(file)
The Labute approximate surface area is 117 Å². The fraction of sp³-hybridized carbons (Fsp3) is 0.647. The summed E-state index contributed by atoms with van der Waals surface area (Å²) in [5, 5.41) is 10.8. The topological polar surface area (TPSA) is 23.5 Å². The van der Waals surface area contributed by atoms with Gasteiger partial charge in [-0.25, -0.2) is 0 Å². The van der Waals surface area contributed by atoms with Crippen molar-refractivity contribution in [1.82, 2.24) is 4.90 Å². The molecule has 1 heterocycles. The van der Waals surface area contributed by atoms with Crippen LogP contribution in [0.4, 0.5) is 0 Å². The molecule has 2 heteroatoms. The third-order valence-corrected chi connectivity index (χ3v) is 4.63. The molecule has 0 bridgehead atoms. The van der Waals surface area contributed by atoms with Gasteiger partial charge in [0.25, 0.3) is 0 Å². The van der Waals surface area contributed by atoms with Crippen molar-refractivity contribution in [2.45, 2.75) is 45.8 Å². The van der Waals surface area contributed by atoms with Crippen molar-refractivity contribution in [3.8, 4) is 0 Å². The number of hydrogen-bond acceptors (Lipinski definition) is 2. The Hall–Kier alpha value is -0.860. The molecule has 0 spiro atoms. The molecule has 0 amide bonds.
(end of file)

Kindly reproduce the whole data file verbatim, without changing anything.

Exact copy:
The Labute approximate surface area is 117 Å². The fraction of sp³-hybridized carbons (Fsp3) is 0.647. The summed E-state index contributed by atoms with van der Waals surface area (Å²) in [5, 5.41) is 10.8. The topological polar surface area (TPSA) is 23.5 Å². The van der Waals surface area contributed by atoms with Gasteiger partial charge in [-0.25, -0.2) is 0 Å². The van der Waals surface area contributed by atoms with Crippen molar-refractivity contribution in [1.82, 2.24) is 4.90 Å². The molecule has 1 heterocycles. The van der Waals surface area contributed by atoms with Crippen LogP contribution in [0.4, 0.5) is 0 Å². The molecule has 2 heteroatoms. The third-order valence-corrected chi connectivity index (χ3v) is 4.63. The molecule has 0 bridgehead atoms. The van der Waals surface area contributed by atoms with Gasteiger partial charge in [0.25, 0.3) is 0 Å². The van der Waals surface area contributed by atoms with Crippen molar-refractivity contribution in [2.45, 2.75) is 45.8 Å². The van der Waals surface area contributed by atoms with Crippen molar-refractivity contribution in [3.8, 4) is 0 Å². The number of hydrogen-bond acceptors (Lipinski definition) is 2. The Hall–Kier alpha value is -0.860. The molecule has 0 spiro atoms. The molecule has 0 amide bonds.